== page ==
SECURITIES AND EXCHANGE COMMISSION
Litigation Release No. 16935 / March 16, 2001
SEC HALTS $6 MILLION DOLLAR FRAUDULENT SCHEME BASED IN WEST PALM BEACH, FLORIDA
SECURITIES AND EXCHANGE COMMISSION V. HAWA CORPORATION, HAWA COMMUNICATIONS, INC., HAWA MED, INC., ILONA ALEXIS MANDELBUAM, ROBERT E. DUKE, AND SARA GOMEZ DE FERRO, Case No. 01-8220-CIV-HURLEY (S.D. Fla.)
The Securities and Exchange Commission (SEC) announced that on March 15, 2001, the Honorable Daniel T.K. Hurley of the United States District Court for the Southern District of Florida entered multiple emergency Orders to halt an ongoing, fraudulent sale of unregistered securities issued by Hawa Corporation ("Hawa"), Hawa Communications, Inc. (HawaCom"), and Hawa Med, Inc. ("Hawa Med"). The SEC was provided assistance in its investigation by both the Comissao de Valores Mobiliarios, Brazil's securities commission, and the Comision Nacional de Valores, Venezuela's securities authority.
After reviewing the SEC's Complaint and application to the Court for a temporary restraining order, which the Court granted, it issued several additional orders at the SEC's request. The Court issued orders freezing the Defendants' assets, directing Defendants to perform an accounting, directing Defendants to repatriate any assets transferred offshore, and ordering Defendants to preserve any documents in their possession. Finally, the Court ordered that a receiver be appointed to take possession of Defendants' assets. In its Complaint, the SEC alleged that Hawa, HawaCom, and Hawa Med have raised over $6 million from investors in the United States through a fraudulent stock offering. The other named defendants are Ilona Alexis Mandelbaum and Sara Gomez de Ferro, both of West Palm Beach, Florida, and Robert E. Duke, of Miami, Florida. Ms. Mandelbuam is the Chairwoman and President of Hawa, HawaCom, and HawaMed, and Ms. Gomez de Ferro is one of HawaCom's controlling shareholders. Mr. Duke directed the sales force that fraudulently raised the $6 million.
According to the SEC's Complaint, Hawa, HawaCom, Hawa Med, and the other named defendants claimed that Hawa, HawaCom, and Hawa Med, all affiliates, owned over $160 million in assets comprised mainly of their acquisitions of three "well-established telecommunications and technology firms" located in South America. In addition, HawaCom claimed to have developed a revolutionary data compression technology that achieves a rate of compression unparalleled in the industry. The SEC's complaint alleges that, in reality, Hawa, HawaCom, and Hawa Med either do not own the South American companies, or that such companies are either in bankruptcy or liquidation. The SEC's 20 page complaint also alleges that HawaCom's purported data compression technology does not exist or is grossly exaggerated.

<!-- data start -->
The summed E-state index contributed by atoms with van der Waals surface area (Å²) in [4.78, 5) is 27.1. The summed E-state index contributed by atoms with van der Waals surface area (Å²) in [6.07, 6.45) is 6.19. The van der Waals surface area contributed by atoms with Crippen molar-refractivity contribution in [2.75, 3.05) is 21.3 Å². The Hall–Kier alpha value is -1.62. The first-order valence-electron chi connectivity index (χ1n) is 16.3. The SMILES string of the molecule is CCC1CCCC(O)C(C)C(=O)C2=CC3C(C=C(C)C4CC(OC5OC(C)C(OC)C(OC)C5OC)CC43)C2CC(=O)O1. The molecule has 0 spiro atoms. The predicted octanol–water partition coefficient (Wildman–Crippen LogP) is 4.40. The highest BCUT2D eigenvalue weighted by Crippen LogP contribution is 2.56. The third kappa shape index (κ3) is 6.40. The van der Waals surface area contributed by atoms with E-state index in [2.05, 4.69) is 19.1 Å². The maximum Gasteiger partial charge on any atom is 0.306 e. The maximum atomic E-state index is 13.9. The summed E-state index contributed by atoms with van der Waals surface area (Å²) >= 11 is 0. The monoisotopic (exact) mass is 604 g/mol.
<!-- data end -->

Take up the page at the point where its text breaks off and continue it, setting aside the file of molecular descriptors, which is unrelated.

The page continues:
The SEC's complaint also names Rothschild Reserve International, Inc., Sam Sara Investments, and Shava Corporation as Relief Defendants. The SEC alleges that the Relief Defendants, which are controlled by Ms. Mandelbaum and Mr. Duke, received investor funds to which investors are entitled. The Court ordered that the Relief Defendants' assets be frozen pending a hearing on the SEC's motion for preliminary injunction on March 15, 2001.
The Commission seeks a final judgment: permanently enjoining Hawa, HawaCom, Hawa Med, Ilona Alexis Mandelbaum, Robert E. Duke, and Sara Gomez de Ferro from violating Sections 5(a), 5(c), and 17(a) of the Securities Act of 1933 ("Securities Act") and Section 10(b) of the Securities Exchange Act of 1934 ("Exchange Act") and Rule 10b-5 thereunder, the provisions dealing with securities registration and fraud, and Robert E. Duke from violating Section 15(a)(1) of the Exchange Act, the broker-dealer registration provision, in connection with the offer and sale of the securities of Hawa, HawaCom, and Hawa Med; ordering Defendants Hawa, HawaCom, Hawa Med, Ilona Alexis Mandelbaum, Robert E. Duke, Sara Gomez de Ferro, and Relief Defendants Rothschild Reserve International, Inc., Sam Sara Investments, Inc., and Shava Corporation to disgorge their unjust enrichment; assessing civil penalties against them pursuant to Section 20(d) of the Securities Act and Section 21(d) of the Exchange Act.